People using their phones at brunch.

I have heard, we are born alone, we live alone on this earth and we die alone.

Deep within me, I don’t think this is accurate – but I do think it is the mindset and perception that more and more people are experiencing.

This is true for our “Gen Z” population, which is the self-reported loneliest part of our population. The group of 18-22 year old young people feel the most isolated and alone.


I think it is because of the overuse of social media, electronic devices and the completion for our attention by advertisers, media folks and our egos.

When we experience abundance, which many of us in the United States do, we become bored. We spend more time focused on how we are positioned to make others be impressed with our lives, rather than working on authenticity and growth.

This oversubscription to the image of the quality of our lives leads to constant comparisons and then to relative deprivation (“I feel good about me until I perceive that someone else is doing better or is better liked”).

This online world of positioning and status is damaging to us. The author David Brooks wrote in “The Road to Character,” that we should spend more time on our eulogy work, than on our resume work.

In other words, we should spend more time doing the things that we would want our friends and families to remember us for, as opposed as constantly trying to position ourselves over our perceived competitors.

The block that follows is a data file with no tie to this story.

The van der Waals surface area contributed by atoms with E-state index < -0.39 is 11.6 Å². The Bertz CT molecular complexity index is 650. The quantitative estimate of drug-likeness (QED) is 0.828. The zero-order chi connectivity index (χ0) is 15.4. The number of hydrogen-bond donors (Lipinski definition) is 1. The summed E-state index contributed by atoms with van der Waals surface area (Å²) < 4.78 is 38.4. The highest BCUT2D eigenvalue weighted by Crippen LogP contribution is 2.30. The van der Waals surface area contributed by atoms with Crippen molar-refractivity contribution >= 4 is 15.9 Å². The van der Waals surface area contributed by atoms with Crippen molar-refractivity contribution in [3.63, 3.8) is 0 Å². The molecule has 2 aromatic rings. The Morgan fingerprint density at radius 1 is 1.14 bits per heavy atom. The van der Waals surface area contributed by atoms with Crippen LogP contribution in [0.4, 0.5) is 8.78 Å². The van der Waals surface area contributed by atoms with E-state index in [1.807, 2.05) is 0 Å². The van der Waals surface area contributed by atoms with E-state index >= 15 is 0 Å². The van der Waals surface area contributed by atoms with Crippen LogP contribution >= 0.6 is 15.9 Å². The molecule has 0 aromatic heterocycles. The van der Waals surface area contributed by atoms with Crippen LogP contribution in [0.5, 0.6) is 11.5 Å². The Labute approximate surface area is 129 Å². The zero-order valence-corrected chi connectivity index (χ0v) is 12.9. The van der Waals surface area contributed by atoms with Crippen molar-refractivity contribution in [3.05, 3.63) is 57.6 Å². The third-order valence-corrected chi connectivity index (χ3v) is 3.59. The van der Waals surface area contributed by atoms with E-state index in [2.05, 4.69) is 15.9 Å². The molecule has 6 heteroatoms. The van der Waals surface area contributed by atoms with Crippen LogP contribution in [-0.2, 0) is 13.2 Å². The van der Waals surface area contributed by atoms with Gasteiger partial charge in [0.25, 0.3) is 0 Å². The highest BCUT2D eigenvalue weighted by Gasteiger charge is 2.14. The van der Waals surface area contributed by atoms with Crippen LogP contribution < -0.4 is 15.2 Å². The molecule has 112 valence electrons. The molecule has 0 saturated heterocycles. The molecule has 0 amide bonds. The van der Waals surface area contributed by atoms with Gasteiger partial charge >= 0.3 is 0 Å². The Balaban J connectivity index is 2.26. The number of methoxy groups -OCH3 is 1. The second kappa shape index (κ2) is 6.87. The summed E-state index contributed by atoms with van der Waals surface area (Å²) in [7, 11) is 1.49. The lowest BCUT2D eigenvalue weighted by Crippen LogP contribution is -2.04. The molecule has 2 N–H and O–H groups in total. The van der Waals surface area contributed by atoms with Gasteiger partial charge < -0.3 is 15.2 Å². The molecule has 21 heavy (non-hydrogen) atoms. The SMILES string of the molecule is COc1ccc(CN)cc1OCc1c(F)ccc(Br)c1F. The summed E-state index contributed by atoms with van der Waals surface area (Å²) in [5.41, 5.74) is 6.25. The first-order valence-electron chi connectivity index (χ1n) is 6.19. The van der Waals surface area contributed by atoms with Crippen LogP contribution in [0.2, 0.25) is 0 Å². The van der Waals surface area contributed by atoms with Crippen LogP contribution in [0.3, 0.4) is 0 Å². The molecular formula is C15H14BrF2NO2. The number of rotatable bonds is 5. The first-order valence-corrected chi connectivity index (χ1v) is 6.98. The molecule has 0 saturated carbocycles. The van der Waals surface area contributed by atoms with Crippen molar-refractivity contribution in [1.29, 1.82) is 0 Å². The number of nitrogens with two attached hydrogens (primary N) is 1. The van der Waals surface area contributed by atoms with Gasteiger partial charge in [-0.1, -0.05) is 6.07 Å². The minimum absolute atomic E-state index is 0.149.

What can we do?

We can create a community for ourselves and others wherever we are and whatever we do. A network of support and connection.

This is the kind of eulogy work that harmonizes place, person and activity.

Tom Friedman, editorial writer for The New York Times, said the difference in outcomes in our country are not rich versus poor, coasts versus the center, but strong communities versus weak communities.

We at West Virginia University are working with the Blue Zone organization, that is working on improving the life span and life quality of people in America as the founder and National Geographic fellow, Dan Buettner, found as he researched the longest lived and highest quality aged in the world.

His findings and their secrets to longevity?

  • Great purpose
  • Great food
  • Great friends
  • Great connections
  • Great community

Almost heaven.


  • Clay B. Marsh

    Chief Health Officer, West Virginia University

    Clay B. Marsh, MD, is West Virginia University’s chief health officer, and serves as a member of President E. Gordon Gee’s leadership team. As WVU’s vice president for health sciences, he oversees five health sciences schools and three health campuses.